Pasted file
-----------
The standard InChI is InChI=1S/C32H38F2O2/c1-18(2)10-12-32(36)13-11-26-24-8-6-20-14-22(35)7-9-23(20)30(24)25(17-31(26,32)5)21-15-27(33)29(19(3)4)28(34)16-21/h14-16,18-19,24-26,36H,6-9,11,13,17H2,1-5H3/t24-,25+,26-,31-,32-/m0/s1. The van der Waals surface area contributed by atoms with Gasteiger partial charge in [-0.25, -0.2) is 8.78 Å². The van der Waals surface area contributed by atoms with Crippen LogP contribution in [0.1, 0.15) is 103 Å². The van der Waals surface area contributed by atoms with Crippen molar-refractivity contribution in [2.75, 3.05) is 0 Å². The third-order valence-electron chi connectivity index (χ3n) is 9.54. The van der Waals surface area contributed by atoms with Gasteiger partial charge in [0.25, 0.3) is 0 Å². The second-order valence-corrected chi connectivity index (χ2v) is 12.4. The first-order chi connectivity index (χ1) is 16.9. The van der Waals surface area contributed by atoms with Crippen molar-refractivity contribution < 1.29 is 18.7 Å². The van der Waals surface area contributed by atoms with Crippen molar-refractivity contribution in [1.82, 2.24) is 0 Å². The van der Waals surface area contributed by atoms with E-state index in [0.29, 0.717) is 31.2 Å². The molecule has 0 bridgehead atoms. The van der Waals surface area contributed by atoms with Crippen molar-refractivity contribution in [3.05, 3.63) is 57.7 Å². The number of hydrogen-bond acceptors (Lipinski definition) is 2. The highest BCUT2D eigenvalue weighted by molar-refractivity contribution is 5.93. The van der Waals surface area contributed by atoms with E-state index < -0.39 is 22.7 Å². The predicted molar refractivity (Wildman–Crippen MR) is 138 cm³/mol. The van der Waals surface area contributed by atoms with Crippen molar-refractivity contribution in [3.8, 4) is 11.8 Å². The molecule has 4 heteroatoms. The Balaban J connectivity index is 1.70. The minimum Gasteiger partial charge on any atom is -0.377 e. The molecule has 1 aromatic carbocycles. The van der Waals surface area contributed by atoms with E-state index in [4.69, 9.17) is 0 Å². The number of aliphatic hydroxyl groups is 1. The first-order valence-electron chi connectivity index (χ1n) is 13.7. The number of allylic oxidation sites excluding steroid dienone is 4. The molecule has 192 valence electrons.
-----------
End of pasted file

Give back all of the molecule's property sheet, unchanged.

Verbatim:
The standard InChI is InChI=1S/C32H38F2O2/c1-18(2)10-12-32(36)13-11-26-24-8-6-20-14-22(35)7-9-23(20)30(24)25(17-31(26,32)5)21-15-27(33)29(19(3)4)28(34)16-21/h14-16,18-19,24-26,36H,6-9,11,13,17H2,1-5H3/t24-,25+,26-,31-,32-/m0/s1. The van der Waals surface area contributed by atoms with Gasteiger partial charge in [-0.25, -0.2) is 8.78 Å². The van der Waals surface area contributed by atoms with Crippen LogP contribution in [0.1, 0.15) is 103 Å². The van der Waals surface area contributed by atoms with Crippen molar-refractivity contribution in [2.75, 3.05) is 0 Å². The third-order valence-electron chi connectivity index (χ3n) is 9.54. The van der Waals surface area contributed by atoms with Gasteiger partial charge in [0.25, 0.3) is 0 Å². The second-order valence-corrected chi connectivity index (χ2v) is 12.4. The first-order chi connectivity index (χ1) is 16.9. The van der Waals surface area contributed by atoms with Crippen molar-refractivity contribution < 1.29 is 18.7 Å². The van der Waals surface area contributed by atoms with Crippen molar-refractivity contribution in [1.82, 2.24) is 0 Å². The van der Waals surface area contributed by atoms with E-state index in [0.29, 0.717) is 31.2 Å². The molecule has 0 bridgehead atoms. The van der Waals surface area contributed by atoms with Crippen molar-refractivity contribution in [3.05, 3.63) is 57.7 Å². The number of hydrogen-bond acceptors (Lipinski definition) is 2. The highest BCUT2D eigenvalue weighted by molar-refractivity contribution is 5.93. The van der Waals surface area contributed by atoms with E-state index < -0.39 is 22.7 Å². The predicted molar refractivity (Wildman–Crippen MR) is 138 cm³/mol. The van der Waals surface area contributed by atoms with Crippen molar-refractivity contribution in [3.8, 4) is 11.8 Å². The molecule has 4 heteroatoms. The Balaban J connectivity index is 1.70. The minimum Gasteiger partial charge on any atom is -0.377 e. The molecule has 1 aromatic carbocycles. The van der Waals surface area contributed by atoms with E-state index in [4.69, 9.17) is 0 Å². The number of aliphatic hydroxyl groups is 1. The first-order valence-electron chi connectivity index (χ1n) is 13.7. The number of allylic oxidation sites excluding steroid dienone is 4. The molecule has 192 valence electrons.